Monday, October 17, 2016

doctor sleep and the lure of the sequel

While I was reading Doctor Sleep I was bouncing back and forth between my memories of the novel, written by Stephen King in 1977, and the movie adaptation by director Stanley Kubrick, from 1980. I suspect King may have had both in his mind as well. Although it is well-documented that King didn't love the film version, Jack Nicholson's portrayal of Jack Torrance was indelible, as were Shelley Duvall as his wife Wendy and the Overlook Hotel itself. The sins of the father will play out in his gifted son.

The grown-up Dan Torrance, a recovering alcoholic, just like dear old dad, now uses his ability to "shine" to help the dying cross over peacefully. He is contrasted with a young girl named Abra, who may shine even more strongly than young Dan ever did. Complicating matters are a bunch of creepy supernatural folks who seem to thrive on the energy of young shiners. Uh oh.

All of the literary links and in-jokes  relating to The Shining aside, the central compelling story of Dan's link to Abra, and their desire to use and understand their abilities while staying human is what really works in Doctor Sleep. King has always got people, and how they talk and interact. The spooky stuff is actually the least interesting aspect of this novel.

hogwarts ... you can't go home again?

The kid and I recently read Harry Potter and the Cursed Child. Hmmm ... I don't know what to say. I guess I can say that my daughter liked it better than I did. Initially it was wonderful to see favorite characters again — Harry, Ron, Hermione especially. There are even appearances by some folks you might not expect. I won't spoil it. But ... I just didn't buy it. This was not who I imagined Harry, Ron, Hermione to be as adults. There are so many problems.

Harry Potter and the Cursed Child read more like fan fiction than Rowling. And it isn't exactly a "new Rowling," as advertised. It is the script of the play written by Jack Thorne, based on an original new story by Thorne, J.K. Rowling, and John Tiffany. The project has Rowling's blessing, so I guess I will have to go with that. But I never thought I'd read something more disappointing about Harry than Rowling's own lame epilogue in The Deathly Hallows. Oh well. She did actually she did write the screenplay for the upcoming film, Fantastic Beasts and Where to Find Them. So, Potter fans, not all hope is lost.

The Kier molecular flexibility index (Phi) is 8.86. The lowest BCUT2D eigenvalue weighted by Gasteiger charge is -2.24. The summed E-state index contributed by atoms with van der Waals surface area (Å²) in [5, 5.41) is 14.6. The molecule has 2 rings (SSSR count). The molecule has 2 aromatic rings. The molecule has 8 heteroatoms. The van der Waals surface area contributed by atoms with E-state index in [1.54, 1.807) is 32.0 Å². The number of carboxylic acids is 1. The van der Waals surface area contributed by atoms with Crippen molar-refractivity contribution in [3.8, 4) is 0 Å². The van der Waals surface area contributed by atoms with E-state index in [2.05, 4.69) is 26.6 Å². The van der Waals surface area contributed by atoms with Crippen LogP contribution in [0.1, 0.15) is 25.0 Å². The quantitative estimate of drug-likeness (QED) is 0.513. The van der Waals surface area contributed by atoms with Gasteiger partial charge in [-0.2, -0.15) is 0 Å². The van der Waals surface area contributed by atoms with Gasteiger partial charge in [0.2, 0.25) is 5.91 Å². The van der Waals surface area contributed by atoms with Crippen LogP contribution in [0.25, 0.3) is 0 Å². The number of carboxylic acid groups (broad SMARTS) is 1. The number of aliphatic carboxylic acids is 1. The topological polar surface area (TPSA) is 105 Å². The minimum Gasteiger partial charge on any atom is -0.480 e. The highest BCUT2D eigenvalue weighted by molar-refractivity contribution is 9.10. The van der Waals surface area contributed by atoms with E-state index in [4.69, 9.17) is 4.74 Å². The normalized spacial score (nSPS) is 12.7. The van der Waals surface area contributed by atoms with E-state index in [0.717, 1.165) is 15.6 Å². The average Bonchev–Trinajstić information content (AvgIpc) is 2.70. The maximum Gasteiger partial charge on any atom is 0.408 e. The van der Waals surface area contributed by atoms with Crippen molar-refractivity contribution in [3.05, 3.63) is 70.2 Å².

along came another patterson book ...

My cousin is on a James Patterson rampage, and has been dragging me along, mostly willingly. I have had so many things going on my life recently, that a lightning fast mystery read is about all that I can handle. in fact, I think it is proving a bit therapeutic.

I can't blame my multiple Pattersons completely on my cousin, however. His books are not just a quick read, but also mostly fun, whether written on his lonesome or with one of his many collaborators. I just finished two, The Beach House, from 2003, which he wrote with Peter de Jonge, and his first Alex Cross novel, Along Came a Spider, which he wrote in 1992. They are different in structure. The more recent collabo-Pattersons that I have read have a definite format: super-short, concise chapters, heavy on dialog, and usually with a page-turning thrill or cliffhanger. The Beach House follows this structure to the letter. While I didn't always buy the convoluted action, particularly at the end of the book, I have to admit that the characters were compelling. The most interesting of the lot was actually the victim, Peter Mullen, who was sadly quickly introduced and then as quickly dispatched in the first few pages of the book. His brother Jack Mullen spends the rest of the book trying to unravel his brother's life and death among the rich and kinky of Montauk. Peter's life sounded fairly interesting, if a bit sordid, but The Beach House never really gives its readers enough information to care about its primary victim.